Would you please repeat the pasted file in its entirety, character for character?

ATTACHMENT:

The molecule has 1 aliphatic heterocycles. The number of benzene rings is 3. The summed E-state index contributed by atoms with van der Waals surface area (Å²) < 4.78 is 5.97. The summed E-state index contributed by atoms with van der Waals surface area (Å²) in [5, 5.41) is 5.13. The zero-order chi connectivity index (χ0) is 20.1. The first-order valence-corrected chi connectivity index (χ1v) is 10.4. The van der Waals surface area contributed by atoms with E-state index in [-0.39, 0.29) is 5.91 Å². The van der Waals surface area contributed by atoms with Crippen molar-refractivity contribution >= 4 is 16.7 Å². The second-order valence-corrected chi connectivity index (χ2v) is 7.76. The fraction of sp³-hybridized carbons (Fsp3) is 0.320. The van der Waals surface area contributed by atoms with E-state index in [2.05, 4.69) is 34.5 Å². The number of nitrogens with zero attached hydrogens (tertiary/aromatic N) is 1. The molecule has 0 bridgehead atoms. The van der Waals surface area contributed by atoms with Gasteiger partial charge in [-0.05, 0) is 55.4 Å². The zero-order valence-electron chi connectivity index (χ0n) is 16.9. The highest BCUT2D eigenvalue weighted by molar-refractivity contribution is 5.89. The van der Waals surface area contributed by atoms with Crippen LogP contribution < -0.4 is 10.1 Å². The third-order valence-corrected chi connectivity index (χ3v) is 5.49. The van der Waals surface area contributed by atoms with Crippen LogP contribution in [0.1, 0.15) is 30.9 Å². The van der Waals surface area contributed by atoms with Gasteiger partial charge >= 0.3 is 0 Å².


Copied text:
The molecule has 1 aliphatic heterocycles. The number of benzene rings is 3. The summed E-state index contributed by atoms with van der Waals surface area (Å²) < 4.78 is 5.97. The summed E-state index contributed by atoms with van der Waals surface area (Å²) in [5, 5.41) is 5.13. The zero-order chi connectivity index (χ0) is 20.1. The first-order valence-corrected chi connectivity index (χ1v) is 10.4. The van der Waals surface area contributed by atoms with E-state index in [-0.39, 0.29) is 5.91 Å². The van der Waals surface area contributed by atoms with Crippen molar-refractivity contribution >= 4 is 16.7 Å². The second-order valence-corrected chi connectivity index (χ2v) is 7.76. The fraction of sp³-hybridized carbons (Fsp3) is 0.320. The van der Waals surface area contributed by atoms with E-state index in [2.05, 4.69) is 34.5 Å². The number of nitrogens with zero attached hydrogens (tertiary/aromatic N) is 1. The molecule has 0 bridgehead atoms. The van der Waals surface area contributed by atoms with Gasteiger partial charge in [-0.05, 0) is 55.4 Å². The zero-order valence-electron chi connectivity index (χ0n) is 16.9. The highest BCUT2D eigenvalue weighted by molar-refractivity contribution is 5.89. The van der Waals surface area contributed by atoms with Crippen LogP contribution < -0.4 is 10.1 Å². The third-order valence-corrected chi connectivity index (χ3v) is 5.49. The van der Waals surface area contributed by atoms with Crippen LogP contribution in [0.1, 0.15) is 30.9 Å². The van der Waals surface area contributed by atoms with Gasteiger partial charge >= 0.3 is 0 Å².